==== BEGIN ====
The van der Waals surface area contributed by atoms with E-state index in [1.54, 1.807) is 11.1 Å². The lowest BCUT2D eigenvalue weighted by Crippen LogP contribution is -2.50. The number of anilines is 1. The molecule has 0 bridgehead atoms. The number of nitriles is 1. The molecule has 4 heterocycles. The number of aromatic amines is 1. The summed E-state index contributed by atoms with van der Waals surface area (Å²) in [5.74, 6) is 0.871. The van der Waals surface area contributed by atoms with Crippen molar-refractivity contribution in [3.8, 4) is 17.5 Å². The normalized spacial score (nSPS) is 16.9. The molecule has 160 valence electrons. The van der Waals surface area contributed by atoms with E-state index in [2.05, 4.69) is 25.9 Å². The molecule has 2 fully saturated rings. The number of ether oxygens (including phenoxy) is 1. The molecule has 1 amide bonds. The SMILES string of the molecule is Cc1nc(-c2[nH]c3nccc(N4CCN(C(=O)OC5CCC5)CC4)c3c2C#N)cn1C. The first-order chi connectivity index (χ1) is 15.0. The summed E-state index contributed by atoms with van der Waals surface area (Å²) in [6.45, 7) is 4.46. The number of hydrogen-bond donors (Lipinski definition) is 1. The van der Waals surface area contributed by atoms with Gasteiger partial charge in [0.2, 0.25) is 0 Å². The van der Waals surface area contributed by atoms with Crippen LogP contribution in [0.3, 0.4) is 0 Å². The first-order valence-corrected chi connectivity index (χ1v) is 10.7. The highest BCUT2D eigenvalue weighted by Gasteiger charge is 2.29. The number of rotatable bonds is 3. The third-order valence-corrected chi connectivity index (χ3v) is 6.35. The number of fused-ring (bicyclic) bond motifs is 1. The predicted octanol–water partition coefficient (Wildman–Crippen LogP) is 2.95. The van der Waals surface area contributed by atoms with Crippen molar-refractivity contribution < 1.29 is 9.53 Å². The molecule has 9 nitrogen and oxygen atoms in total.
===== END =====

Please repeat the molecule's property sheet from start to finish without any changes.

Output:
The van der Waals surface area contributed by atoms with E-state index in [1.54, 1.807) is 11.1 Å². The lowest BCUT2D eigenvalue weighted by Crippen LogP contribution is -2.50. The number of anilines is 1. The molecule has 0 bridgehead atoms. The number of nitriles is 1. The molecule has 4 heterocycles. The number of aromatic amines is 1. The summed E-state index contributed by atoms with van der Waals surface area (Å²) in [5.74, 6) is 0.871. The van der Waals surface area contributed by atoms with Crippen molar-refractivity contribution in [3.8, 4) is 17.5 Å². The normalized spacial score (nSPS) is 16.9. The molecule has 160 valence electrons. The van der Waals surface area contributed by atoms with E-state index in [2.05, 4.69) is 25.9 Å². The molecule has 2 fully saturated rings. The number of ether oxygens (including phenoxy) is 1. The molecule has 1 amide bonds. The SMILES string of the molecule is Cc1nc(-c2[nH]c3nccc(N4CCN(C(=O)OC5CCC5)CC4)c3c2C#N)cn1C. The first-order chi connectivity index (χ1) is 15.0. The summed E-state index contributed by atoms with van der Waals surface area (Å²) in [6.45, 7) is 4.46. The number of hydrogen-bond donors (Lipinski definition) is 1. The van der Waals surface area contributed by atoms with Gasteiger partial charge in [0.2, 0.25) is 0 Å². The van der Waals surface area contributed by atoms with Crippen LogP contribution in [0.3, 0.4) is 0 Å². The first-order valence-corrected chi connectivity index (χ1v) is 10.7. The highest BCUT2D eigenvalue weighted by Gasteiger charge is 2.29. The number of rotatable bonds is 3. The third-order valence-corrected chi connectivity index (χ3v) is 6.35. The number of fused-ring (bicyclic) bond motifs is 1. The predicted octanol–water partition coefficient (Wildman–Crippen LogP) is 2.95. The van der Waals surface area contributed by atoms with Crippen molar-refractivity contribution < 1.29 is 9.53 Å². The molecule has 9 nitrogen and oxygen atoms in total.